Google has announced three new search updates around featured snippets, knowledge panel information and suggestions for related topics.

According to a post on Google’s The Keyword blog, a selection of featured snippets will now include more images and related search suggestions within the box displaying the featured snippet content.

It is also expanding the information displayed in the Knowledge Panel to include related content.

“For example, while looking at the Knowledge Panel about skiing, you’ll see related searches for sports such as snowboarding directly inside the result,” writes Google product manager, Michael Galvez.

google-knowledge-panel-update-december-2017 google - AOFIRS

Google says the expansion of related topics has not only been updated within knowledge panel information, but at the top of search results as well.

Related...

Using an example of searches for the famed soccer players Neymar and Messi, Google says searchers will see suggestions for related topics, “… to discover other athletes during your search session.”

SessionMania_Neymar_and_Messi_dmfwsuM.width-1000-376x600 google - AOFIRS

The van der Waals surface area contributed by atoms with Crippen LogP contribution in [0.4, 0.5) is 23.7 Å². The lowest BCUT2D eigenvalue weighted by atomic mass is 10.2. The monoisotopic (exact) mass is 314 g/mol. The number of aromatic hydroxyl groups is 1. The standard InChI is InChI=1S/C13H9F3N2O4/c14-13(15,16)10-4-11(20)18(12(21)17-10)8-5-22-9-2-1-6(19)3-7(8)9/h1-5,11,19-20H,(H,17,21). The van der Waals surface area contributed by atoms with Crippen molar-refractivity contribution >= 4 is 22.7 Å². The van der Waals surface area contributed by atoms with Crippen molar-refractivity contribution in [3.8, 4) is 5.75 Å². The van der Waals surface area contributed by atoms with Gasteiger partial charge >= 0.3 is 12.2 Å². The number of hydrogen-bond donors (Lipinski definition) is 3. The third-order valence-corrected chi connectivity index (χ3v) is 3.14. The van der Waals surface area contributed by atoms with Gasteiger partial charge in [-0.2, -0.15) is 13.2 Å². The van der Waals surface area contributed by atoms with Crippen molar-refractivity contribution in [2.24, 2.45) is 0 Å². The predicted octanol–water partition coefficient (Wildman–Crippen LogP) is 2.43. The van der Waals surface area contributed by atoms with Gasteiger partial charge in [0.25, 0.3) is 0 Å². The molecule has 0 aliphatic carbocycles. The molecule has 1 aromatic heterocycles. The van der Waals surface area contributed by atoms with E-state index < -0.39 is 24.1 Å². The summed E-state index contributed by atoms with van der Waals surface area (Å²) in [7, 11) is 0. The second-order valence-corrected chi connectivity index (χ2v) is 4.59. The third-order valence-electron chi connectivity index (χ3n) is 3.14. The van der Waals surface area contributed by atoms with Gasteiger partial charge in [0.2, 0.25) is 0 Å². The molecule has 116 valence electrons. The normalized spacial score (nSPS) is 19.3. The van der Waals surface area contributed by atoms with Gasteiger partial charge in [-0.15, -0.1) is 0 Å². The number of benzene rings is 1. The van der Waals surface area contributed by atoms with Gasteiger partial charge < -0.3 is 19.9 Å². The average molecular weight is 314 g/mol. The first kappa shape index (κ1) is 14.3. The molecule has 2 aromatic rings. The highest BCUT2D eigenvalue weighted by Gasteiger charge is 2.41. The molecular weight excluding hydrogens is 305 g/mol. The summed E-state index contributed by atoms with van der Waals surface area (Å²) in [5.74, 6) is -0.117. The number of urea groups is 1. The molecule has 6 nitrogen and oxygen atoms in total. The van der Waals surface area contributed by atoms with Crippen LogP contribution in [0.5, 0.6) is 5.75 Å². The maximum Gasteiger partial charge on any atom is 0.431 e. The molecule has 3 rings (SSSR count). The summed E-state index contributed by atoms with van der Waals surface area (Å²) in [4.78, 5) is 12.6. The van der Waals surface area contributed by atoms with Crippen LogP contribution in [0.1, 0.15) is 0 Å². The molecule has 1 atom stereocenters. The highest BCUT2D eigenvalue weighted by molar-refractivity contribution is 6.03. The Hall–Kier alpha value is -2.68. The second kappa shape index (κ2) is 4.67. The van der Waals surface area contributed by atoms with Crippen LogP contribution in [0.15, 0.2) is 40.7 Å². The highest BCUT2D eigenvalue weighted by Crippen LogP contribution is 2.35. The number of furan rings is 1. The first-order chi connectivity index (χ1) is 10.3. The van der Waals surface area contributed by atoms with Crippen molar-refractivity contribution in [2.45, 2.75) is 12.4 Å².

In addition to these confirmed updates, it appears Google is also testing a new feature that displays a carousel with a list of answers directly within the search results snippet, as we reported earlier today.

“Search is not just about answering your questions — it’s also about discovery,” writes Galvez, who goes on to say the updates are meant to help searches further explore the topics they are researching.

 Source: This article was published searchengineland.com By Amy Gesenhues

Published in Search Engine

Mozilla rolled out a major update to its Firefox web browser on Tuesday with a bevy of new features, and one old frenemy: Google.

In a blog post, Mozilla said Firefox’s default search engine will be Google in the U.S., Canada, Hong Kong and Taiwan. The agreement recalls a similar, older deal that was scuttled when Firefox and Google’s Chrome web browser became bitter rivals. Three years ago, Mozilla switched from Google to Yahoo as the default Firefox search provider in the U.S. after Yahoo agreed to pay more than $300 million a year over five years — more than Google was willing to pay.